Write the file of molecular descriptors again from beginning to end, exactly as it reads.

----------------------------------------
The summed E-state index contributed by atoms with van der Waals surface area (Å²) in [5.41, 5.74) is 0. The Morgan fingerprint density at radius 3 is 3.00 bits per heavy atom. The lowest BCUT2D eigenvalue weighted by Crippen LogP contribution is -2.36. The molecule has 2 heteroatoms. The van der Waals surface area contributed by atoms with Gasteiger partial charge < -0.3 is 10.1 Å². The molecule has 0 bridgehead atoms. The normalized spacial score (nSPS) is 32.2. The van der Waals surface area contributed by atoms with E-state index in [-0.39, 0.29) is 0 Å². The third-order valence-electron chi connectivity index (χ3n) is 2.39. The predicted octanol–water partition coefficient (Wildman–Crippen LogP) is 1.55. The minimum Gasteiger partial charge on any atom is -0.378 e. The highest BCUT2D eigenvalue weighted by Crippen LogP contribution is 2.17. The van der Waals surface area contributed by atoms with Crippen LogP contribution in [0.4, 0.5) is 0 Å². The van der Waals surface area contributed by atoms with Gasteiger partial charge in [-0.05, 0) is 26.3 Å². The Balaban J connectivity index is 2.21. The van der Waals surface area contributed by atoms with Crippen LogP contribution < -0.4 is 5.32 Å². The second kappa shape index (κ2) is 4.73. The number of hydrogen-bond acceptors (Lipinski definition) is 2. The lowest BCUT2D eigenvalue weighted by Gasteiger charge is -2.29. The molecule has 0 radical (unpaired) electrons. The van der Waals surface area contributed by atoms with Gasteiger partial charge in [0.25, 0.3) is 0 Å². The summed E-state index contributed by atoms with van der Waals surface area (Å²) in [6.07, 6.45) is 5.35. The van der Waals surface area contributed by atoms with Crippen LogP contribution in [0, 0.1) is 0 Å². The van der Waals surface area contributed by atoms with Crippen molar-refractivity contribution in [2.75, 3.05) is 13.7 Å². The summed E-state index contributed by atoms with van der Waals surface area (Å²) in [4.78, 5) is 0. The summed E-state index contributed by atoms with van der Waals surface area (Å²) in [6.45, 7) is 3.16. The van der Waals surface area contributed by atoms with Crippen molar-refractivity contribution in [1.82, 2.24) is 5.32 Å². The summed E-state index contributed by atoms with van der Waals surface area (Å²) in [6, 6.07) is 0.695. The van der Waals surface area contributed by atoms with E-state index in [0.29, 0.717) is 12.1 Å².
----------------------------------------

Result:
The summed E-state index contributed by atoms with van der Waals surface area (Å²) in [5.41, 5.74) is 0. The Morgan fingerprint density at radius 3 is 3.00 bits per heavy atom. The lowest BCUT2D eigenvalue weighted by Crippen LogP contribution is -2.36. The molecule has 2 heteroatoms. The van der Waals surface area contributed by atoms with Gasteiger partial charge < -0.3 is 10.1 Å². The molecule has 0 bridgehead atoms. The normalized spacial score (nSPS) is 32.2. The van der Waals surface area contributed by atoms with E-state index in [-0.39, 0.29) is 0 Å². The third-order valence-electron chi connectivity index (χ3n) is 2.39. The predicted octanol–water partition coefficient (Wildman–Crippen LogP) is 1.55. The minimum Gasteiger partial charge on any atom is -0.378 e. The highest BCUT2D eigenvalue weighted by Crippen LogP contribution is 2.17. The van der Waals surface area contributed by atoms with Crippen LogP contribution in [0.4, 0.5) is 0 Å². The van der Waals surface area contributed by atoms with Gasteiger partial charge in [-0.05, 0) is 26.3 Å². The Balaban J connectivity index is 2.21. The van der Waals surface area contributed by atoms with Crippen LogP contribution < -0.4 is 5.32 Å². The second kappa shape index (κ2) is 4.73. The number of hydrogen-bond acceptors (Lipinski definition) is 2. The lowest BCUT2D eigenvalue weighted by Gasteiger charge is -2.29. The molecule has 0 radical (unpaired) electrons. The van der Waals surface area contributed by atoms with Gasteiger partial charge in [0.25, 0.3) is 0 Å². The summed E-state index contributed by atoms with van der Waals surface area (Å²) in [6.07, 6.45) is 5.35. The van der Waals surface area contributed by atoms with Crippen LogP contribution in [0, 0.1) is 0 Å². The van der Waals surface area contributed by atoms with Crippen molar-refractivity contribution in [2.75, 3.05) is 13.7 Å². The summed E-state index contributed by atoms with van der Waals surface area (Å²) in [4.78, 5) is 0. The summed E-state index contributed by atoms with van der Waals surface area (Å²) in [6.45, 7) is 3.16. The van der Waals surface area contributed by atoms with Crippen molar-refractivity contribution in [1.82, 2.24) is 5.32 Å². The summed E-state index contributed by atoms with van der Waals surface area (Å²) in [6, 6.07) is 0.695. The van der Waals surface area contributed by atoms with E-state index in [0.29, 0.717) is 12.1 Å².